late '50s, I thought: Too bad for flamenco, the modern world is going to crush
it out of existence. But then it popped up. The flamenco that I was doing
was really born around the turn of the century.

Was your ambition ever to just stay in Spain and be a dancer?

I think I was too young. I was so young emotionally. By the time I
got to L.A., I was involved in other things. I thought, I want to write, I
want to direct, act.

Does the flamenco experience inform what you're doing now?

I imagine so, because the same thing that attracted me to flamenco is
something inside me that finds expression in other ways, and it's a darkness.
It's something that's open-ended, it's not so pat -- you know, three acts and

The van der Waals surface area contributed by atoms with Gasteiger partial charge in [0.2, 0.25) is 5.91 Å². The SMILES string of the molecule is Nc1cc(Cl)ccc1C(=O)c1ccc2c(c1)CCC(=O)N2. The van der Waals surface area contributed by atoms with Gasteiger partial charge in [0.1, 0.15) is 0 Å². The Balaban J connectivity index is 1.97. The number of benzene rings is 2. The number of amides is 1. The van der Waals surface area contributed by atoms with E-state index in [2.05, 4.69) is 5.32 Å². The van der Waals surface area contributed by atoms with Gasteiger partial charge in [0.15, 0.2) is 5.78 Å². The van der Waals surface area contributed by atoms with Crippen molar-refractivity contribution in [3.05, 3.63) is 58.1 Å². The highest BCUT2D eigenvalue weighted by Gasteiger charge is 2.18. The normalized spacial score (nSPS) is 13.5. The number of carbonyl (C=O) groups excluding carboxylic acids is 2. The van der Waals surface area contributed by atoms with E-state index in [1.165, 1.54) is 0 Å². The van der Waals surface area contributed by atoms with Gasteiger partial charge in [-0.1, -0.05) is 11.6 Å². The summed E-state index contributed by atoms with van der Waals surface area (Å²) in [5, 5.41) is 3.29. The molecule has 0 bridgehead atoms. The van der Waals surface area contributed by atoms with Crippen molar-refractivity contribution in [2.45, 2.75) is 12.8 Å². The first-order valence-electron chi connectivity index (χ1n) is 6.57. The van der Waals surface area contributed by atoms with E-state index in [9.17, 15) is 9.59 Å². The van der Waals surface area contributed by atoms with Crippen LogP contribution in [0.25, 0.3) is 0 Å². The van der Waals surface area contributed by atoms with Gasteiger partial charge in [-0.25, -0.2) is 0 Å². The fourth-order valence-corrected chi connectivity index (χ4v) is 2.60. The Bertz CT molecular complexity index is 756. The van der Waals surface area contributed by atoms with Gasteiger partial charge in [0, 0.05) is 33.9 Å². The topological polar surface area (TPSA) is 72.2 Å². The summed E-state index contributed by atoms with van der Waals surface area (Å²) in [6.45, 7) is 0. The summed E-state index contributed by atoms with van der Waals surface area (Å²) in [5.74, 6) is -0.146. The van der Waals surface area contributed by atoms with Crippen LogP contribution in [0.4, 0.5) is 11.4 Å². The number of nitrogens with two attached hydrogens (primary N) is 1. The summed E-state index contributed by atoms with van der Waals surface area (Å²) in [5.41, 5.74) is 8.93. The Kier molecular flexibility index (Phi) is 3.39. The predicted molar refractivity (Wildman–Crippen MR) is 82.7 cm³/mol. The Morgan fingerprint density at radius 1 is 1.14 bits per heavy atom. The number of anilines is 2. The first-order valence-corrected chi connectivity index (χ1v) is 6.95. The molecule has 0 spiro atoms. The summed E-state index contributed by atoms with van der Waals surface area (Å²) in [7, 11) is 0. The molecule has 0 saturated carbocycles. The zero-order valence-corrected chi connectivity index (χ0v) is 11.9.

here's the hero. I think there's a wildness that attracts me, that is
flamenco-like. There's a speech that Lorca gave in Cuba, that is the best
definition of what this is all about. It was an essay on duende, before he came to New

Getting back to the present, have you ever thought about doing a film involving flamenco?

Yeah, I'm doing it. I can't write it right now, so we've been looking
for a writer who would understand what the story is, and I would like to
direct it. It's about an American, a businessman who thinks he's going on a
vacation. He's in a traffic jam on his way
to East Hampton, and he hears Paco de Lucia, or something. So he goes to
study for a week, and he goes down the vortex and winds up in Jerez de la
Frontera and gets fucked up.

Does he have to get fucked up?

Well, it's flamenco -- and he gets waylaid. We're working on it right now.

By Jon B. Rhine

Jon B. Rhine is a writer living in San Francisco. He has written for Time, Newsweek and the San Francisco Chronicle, among other publications.